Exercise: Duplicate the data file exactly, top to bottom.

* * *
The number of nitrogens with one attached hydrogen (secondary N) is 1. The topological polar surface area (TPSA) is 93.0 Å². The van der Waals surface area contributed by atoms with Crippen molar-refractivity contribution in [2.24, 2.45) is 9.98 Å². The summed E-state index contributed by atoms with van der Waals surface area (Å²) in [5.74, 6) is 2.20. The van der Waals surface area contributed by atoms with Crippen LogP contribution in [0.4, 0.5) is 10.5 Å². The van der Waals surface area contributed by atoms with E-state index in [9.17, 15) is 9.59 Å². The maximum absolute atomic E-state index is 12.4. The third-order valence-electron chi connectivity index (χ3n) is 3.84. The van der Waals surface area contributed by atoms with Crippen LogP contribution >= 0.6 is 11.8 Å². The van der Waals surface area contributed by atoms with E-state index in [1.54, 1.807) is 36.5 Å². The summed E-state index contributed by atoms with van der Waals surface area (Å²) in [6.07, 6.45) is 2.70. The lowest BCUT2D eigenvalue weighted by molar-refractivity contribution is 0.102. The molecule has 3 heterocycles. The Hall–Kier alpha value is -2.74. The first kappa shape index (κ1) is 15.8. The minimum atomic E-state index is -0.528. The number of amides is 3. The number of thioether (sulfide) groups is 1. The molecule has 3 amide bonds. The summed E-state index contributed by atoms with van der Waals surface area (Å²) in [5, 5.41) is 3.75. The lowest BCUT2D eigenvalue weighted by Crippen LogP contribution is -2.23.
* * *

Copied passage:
The number of nitrogens with one attached hydrogen (secondary N) is 1. The topological polar surface area (TPSA) is 93.0 Å². The van der Waals surface area contributed by atoms with Crippen molar-refractivity contribution in [2.24, 2.45) is 9.98 Å². The summed E-state index contributed by atoms with van der Waals surface area (Å²) in [5.74, 6) is 2.20. The van der Waals surface area contributed by atoms with Crippen LogP contribution in [0.4, 0.5) is 10.5 Å². The van der Waals surface area contributed by atoms with E-state index in [9.17, 15) is 9.59 Å². The maximum absolute atomic E-state index is 12.4. The third-order valence-electron chi connectivity index (χ3n) is 3.84. The van der Waals surface area contributed by atoms with Crippen LogP contribution >= 0.6 is 11.8 Å². The van der Waals surface area contributed by atoms with E-state index in [1.54, 1.807) is 36.5 Å². The summed E-state index contributed by atoms with van der Waals surface area (Å²) in [6.07, 6.45) is 2.70. The lowest BCUT2D eigenvalue weighted by molar-refractivity contribution is 0.102. The molecule has 3 heterocycles. The Hall–Kier alpha value is -2.74. The first kappa shape index (κ1) is 15.8. The minimum atomic E-state index is -0.528. The number of amides is 3. The number of thioether (sulfide) groups is 1. The molecule has 3 amide bonds. The summed E-state index contributed by atoms with van der Waals surface area (Å²) in [5, 5.41) is 3.75. The lowest BCUT2D eigenvalue weighted by Crippen LogP contribution is -2.23.